7. NDEP, “Resources on Children and Adolescents”
  8. CDC, Morbidity and Mortality Weekly Report (MMWR) “Prevalence of Diabetes and Impaired Fasting Glucose in Adults, 1999-2000,” 2003, 52(35): 833-837
  9. CDC, National Center for Health Statistics (NCHS), Health US, 2003, table 29
  10. NDIC, “Diabetes in African Americans,” 2002
  11. NCCDPHP, DPHR, “Diabetes Surveillance System: Vision Impairment,” 2004 
Figure   Table
  12. NCCDPHP, DPHR, “Diabetes Surveillance System: End-Stage Renal Disease,” 2004 
Figure   Table
  13. NCCDPHP, DPHR, “Diabetes Surveillance System: Nontraumatic Lower Extremity Amputation with Diabetes,” 2004 
Figure   Table
  14. The National Women’s Health Information Center (NWHIC), “Health Problems in American Indian/Alaska Native Women: Diabetes,” 2003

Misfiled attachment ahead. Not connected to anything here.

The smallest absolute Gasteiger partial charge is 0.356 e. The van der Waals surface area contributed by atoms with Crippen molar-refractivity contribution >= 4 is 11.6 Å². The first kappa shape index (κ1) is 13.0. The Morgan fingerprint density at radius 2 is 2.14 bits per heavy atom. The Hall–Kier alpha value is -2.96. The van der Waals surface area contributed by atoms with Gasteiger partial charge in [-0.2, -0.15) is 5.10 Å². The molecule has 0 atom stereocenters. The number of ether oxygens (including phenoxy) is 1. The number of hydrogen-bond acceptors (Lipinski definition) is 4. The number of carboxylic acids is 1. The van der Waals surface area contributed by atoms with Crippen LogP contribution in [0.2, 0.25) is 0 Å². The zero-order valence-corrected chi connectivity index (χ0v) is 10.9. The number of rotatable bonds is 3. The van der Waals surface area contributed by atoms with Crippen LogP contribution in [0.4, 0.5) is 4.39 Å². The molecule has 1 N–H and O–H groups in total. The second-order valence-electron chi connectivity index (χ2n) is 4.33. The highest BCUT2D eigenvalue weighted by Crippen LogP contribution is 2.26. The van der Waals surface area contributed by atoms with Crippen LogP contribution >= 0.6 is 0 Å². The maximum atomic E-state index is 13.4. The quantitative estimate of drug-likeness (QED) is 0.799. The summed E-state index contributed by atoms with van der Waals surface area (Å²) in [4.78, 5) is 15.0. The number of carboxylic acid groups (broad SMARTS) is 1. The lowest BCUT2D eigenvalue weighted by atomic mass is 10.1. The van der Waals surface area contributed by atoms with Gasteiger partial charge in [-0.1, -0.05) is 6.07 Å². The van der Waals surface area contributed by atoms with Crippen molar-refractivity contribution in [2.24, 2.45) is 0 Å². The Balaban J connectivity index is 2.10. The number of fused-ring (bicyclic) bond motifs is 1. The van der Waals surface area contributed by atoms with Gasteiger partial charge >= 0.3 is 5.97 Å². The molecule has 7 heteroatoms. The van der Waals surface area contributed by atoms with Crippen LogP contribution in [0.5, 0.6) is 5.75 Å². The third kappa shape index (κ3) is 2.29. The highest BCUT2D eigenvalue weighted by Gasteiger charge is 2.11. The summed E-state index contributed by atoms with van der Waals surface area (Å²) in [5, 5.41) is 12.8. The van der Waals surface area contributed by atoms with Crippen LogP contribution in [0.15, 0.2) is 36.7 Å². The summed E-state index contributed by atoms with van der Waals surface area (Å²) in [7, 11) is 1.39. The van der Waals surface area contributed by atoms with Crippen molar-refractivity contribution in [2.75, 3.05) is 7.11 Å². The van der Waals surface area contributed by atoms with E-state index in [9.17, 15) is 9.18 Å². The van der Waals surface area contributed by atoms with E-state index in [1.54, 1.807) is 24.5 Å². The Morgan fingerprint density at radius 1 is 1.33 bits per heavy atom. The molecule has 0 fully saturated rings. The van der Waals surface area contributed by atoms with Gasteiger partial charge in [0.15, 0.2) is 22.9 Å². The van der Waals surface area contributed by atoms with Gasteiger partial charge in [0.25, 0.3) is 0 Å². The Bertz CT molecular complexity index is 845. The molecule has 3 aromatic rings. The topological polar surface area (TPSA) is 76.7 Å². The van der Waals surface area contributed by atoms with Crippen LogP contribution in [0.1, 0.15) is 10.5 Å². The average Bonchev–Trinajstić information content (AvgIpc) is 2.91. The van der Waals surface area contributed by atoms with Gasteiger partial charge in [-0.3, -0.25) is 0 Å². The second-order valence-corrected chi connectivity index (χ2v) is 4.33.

15. CDC, NCCDPHP, DPHR, “Diabetes Projects,” 2004
  16. CDC, NCHS, “Summary Health Statistics for U.S. Adults: National Health Interview Survey (NHIS), 2002,” Vital and Health Statistics 10(22): 30-31
  17. CDC, NCCDPHP, DPHR, “Diabetes Surveillance System: Prevalence of Diabetes,” 2002
  18 NIDDK, “Diabetes in Hispanic Americans,” 2002
  19. NCCDPHP, DPHR, “About CDC's Division of Diabetes Translation”
  20. NCCDPHP, DPHR, “Diabetes Projects: National Hispanic/Latino Diabetes Initiative for Action,” 2004
  21. CDC, Racial and Ethnic Approaches to Community Health (REACH 2010), “Goals for 2010,” 2004
  22. NCCDPHP, DPHR, “Diabetes Projects: US/Mexico Border Diabetes Prevention and Control Project,” 2004
  23. NCCDPHP, DPHR, “Diabetes Projects: Project DIRECT,” 2004